Good morning. This is Alex Marienthal with pre-season avalanche, weather and event information for the Gallatin National Forest Avalanche Center on Friday, December 3rd. This information is sponsored by Blitz Motorsports and Yamaha and OnX maps. We will update this bulletin on Monday, December 6th.
On Monday night the mountains got 3-5” of snow in Hyalite and Big Sky with 1-2” elsewhere. Since Tuesday, temperatures have been generally above freezing reaching 40s and 50s F, and wind has been southwest at 15-25 mph with gusts of 50-60 mph. This morning temperatures are mid-20s to low 30s F and wind is westerly at 10-20 mph. Today temperatures will reach high 30s to low 40s F with westerly wind at 10-20 mph. Wind will increase to 30-40 mph through Saturday and continue through Sunday with gusts of 40-60 mph expected. Saturday night, 1-3” of new snow could fall as temperatures drop to the teens and low 20s F by Sunday morning.
The snow that fell on Tuesday was blown into drifts by strong southwest winds. These drifts are the main avalanche hazard today, and most likely exist along ridgelines, below cornices, and on higher elevation slopes where they didn’t melt from the above freezing temperatures. Be cautious of steep, recently wind-loaded slopes which may be tempting to ski or ride because they hold the most snow right now. A few inches of snow on Saturday night with strong wind will create fresh drifts that could be easy to trigger during and immediately after they form.
Aside from the above described wind slabs, the snowpack is generally stable after the previous three days of warm, dry weather. However, this recent weather has done no favors for the snowpack in regards to snow depth and future stability. Many low elevation and southerly facing slopes have zero or only a few inches of snow. On higher and shadier slopes the snowpack is 10-20” deep and has layers of crusts and weak faceted snow. We have received reports of these weak layers across the advisory area (Photo 1, photo 2, video from Cooke City) and surrounding mountains (photo of snowpack on Emigrant, photo 2). This weak snow is important to remember because it will probably cause avalanches when we get our next big storm.... maybe next week.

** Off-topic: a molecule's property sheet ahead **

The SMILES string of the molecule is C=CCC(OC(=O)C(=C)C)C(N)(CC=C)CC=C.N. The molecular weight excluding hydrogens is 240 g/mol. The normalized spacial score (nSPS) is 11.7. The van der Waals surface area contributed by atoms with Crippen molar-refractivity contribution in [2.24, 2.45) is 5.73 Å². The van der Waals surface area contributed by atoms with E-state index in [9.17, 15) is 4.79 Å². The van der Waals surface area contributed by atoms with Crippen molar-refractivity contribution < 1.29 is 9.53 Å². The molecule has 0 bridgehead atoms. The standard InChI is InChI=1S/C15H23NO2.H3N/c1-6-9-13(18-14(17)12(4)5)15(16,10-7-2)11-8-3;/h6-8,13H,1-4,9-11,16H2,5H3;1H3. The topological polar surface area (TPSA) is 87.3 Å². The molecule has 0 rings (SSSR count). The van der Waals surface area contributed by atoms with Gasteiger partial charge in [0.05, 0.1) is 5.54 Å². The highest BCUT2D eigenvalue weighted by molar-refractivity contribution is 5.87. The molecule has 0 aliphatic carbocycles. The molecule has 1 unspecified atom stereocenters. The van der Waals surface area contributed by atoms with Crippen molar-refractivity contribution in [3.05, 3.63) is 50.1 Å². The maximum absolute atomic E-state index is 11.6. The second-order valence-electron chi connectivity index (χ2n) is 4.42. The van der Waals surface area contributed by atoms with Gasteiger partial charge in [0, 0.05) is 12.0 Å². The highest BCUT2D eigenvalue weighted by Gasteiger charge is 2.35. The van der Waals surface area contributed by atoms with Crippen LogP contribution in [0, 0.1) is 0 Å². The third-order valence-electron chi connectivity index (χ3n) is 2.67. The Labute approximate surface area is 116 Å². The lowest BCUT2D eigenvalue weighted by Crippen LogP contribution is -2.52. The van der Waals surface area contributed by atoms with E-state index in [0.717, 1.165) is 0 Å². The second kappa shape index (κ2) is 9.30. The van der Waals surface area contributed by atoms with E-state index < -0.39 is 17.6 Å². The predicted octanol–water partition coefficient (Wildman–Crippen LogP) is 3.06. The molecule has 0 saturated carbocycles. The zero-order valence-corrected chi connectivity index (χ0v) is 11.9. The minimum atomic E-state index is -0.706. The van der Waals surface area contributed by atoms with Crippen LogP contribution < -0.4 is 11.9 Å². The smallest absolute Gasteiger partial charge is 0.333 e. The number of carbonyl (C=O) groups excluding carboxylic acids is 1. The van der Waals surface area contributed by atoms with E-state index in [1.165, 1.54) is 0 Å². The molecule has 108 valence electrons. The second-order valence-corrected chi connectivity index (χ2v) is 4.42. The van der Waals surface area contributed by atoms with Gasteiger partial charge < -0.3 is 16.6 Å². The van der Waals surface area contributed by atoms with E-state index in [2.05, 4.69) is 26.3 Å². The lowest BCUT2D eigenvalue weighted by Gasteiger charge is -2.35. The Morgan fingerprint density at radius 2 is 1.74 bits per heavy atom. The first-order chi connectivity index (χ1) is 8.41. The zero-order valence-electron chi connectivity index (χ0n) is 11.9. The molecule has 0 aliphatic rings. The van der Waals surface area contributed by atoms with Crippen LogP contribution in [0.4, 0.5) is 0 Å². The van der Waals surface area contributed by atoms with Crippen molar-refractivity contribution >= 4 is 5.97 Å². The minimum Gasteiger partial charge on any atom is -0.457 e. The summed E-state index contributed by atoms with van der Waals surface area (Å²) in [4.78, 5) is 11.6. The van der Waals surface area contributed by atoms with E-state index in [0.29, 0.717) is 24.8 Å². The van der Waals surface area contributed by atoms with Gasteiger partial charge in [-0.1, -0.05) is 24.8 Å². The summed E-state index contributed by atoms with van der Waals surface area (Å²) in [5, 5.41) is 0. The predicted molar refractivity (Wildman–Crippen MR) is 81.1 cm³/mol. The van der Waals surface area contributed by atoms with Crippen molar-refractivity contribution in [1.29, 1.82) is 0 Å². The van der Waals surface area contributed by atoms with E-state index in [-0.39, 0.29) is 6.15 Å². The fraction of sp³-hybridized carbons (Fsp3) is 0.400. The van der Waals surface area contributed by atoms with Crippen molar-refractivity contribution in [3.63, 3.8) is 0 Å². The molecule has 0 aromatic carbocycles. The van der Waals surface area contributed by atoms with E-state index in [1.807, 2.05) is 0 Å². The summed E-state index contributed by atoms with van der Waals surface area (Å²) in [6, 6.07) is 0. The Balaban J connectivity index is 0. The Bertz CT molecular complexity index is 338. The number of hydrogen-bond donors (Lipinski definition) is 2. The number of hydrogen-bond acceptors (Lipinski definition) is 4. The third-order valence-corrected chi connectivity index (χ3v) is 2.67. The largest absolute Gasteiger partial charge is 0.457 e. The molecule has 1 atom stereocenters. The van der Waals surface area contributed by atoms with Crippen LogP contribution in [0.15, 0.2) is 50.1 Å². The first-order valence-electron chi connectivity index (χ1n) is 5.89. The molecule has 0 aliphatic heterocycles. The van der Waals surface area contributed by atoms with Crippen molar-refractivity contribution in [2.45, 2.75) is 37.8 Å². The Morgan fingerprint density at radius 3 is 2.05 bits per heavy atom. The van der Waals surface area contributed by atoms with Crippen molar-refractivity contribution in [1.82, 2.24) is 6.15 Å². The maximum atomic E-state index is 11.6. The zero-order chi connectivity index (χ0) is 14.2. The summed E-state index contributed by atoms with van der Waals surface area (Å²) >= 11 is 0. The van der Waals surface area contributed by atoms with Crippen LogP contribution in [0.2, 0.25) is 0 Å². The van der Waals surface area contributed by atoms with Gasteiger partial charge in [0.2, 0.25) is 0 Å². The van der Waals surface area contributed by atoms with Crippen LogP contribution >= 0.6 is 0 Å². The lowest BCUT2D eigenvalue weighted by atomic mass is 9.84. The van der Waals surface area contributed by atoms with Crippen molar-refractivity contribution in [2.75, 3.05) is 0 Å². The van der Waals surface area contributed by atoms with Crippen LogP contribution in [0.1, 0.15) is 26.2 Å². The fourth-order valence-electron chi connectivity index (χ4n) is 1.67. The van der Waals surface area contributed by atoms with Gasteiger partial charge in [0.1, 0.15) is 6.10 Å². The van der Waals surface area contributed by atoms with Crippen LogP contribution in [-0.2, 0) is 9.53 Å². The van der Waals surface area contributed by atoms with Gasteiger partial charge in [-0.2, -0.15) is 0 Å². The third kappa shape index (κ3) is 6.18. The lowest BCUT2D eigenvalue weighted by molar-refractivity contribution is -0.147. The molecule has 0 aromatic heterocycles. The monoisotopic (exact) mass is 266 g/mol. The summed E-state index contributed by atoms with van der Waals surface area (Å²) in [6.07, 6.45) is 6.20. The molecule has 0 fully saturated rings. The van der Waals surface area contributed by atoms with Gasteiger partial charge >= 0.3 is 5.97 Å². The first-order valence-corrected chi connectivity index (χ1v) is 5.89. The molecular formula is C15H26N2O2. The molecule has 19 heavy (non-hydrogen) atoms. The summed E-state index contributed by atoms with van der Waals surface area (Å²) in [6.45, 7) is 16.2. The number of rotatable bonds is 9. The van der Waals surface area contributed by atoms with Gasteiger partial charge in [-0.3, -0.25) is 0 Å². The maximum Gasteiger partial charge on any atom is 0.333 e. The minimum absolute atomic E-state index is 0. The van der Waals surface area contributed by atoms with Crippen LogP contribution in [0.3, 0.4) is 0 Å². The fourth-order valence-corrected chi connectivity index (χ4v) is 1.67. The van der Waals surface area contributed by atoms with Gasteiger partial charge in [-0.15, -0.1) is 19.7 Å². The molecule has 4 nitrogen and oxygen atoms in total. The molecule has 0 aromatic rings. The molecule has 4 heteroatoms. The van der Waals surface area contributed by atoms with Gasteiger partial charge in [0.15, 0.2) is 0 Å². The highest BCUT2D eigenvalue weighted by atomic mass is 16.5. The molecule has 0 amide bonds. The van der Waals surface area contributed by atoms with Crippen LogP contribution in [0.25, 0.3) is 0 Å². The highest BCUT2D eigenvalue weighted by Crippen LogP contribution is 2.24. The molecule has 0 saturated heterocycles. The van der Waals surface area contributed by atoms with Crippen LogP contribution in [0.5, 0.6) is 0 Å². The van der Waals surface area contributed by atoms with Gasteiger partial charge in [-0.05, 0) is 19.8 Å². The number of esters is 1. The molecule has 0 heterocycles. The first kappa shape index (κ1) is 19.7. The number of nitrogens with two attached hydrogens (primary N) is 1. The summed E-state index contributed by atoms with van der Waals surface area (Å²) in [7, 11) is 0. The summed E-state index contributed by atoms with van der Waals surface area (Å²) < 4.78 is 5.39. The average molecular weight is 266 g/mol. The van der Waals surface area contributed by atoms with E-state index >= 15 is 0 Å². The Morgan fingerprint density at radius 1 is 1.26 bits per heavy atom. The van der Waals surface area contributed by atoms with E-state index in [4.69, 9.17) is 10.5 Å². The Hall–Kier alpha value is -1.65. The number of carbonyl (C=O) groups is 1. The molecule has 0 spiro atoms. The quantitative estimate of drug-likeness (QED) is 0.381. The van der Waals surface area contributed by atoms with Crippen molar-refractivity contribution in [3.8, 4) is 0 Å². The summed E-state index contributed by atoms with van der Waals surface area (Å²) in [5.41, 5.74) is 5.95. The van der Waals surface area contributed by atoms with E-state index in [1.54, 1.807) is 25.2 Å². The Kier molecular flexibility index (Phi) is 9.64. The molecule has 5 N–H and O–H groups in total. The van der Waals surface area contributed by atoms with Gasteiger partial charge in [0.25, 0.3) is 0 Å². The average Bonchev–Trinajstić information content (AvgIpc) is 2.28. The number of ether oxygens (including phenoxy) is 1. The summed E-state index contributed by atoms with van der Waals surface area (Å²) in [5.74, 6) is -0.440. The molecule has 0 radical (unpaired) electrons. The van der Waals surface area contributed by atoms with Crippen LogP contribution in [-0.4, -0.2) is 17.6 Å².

We appreciate the observations you have submitted this season. You are helping us develop a more complete understanding of this season’s snowpack! Please submit observations here. THINK SNOW!
Upcoming Education Opportunities:
Get your avalanche brain ready for the season at one of the many classes listed on our education calendar, and list of upcoming events below. Don’t delay preparing and inspecting your avalanche gear. Get some tips from Dave Zinn in this Pre-Season gear check video.
December 8, 7-8 pm, Online Free 1 hr Avalanche Awareness in partnership with OnX maps. Link to Join Here.
Our popular Avalanche Fundamentals with Field Course is perfect as a refresher or an introduction to avalanches. We are introducing an exciting new format this year with the four lectures pre-recorded to watch at your convenience, a live question and answer session, and a choice of a snowmobile or ski/ board based field day occurring the following three weekends.
Friends of GNFAC Powder Blast Fund-raiser
The Friends of the Avalanche Center are hosting the Virtual Powder Blast fundraiser. With only $4,000 left to go, help us reach the $65,000 goal. Your donations support free and low-cost avalanche education, beacon checkers at trailheads, beacon parks, weather stations, and GNFAC programs!
Doug was interviewed by Justin Angle for Montana Public Radio about his background, avalanches, and his work in Central Asia. You can listen to the interview HERE.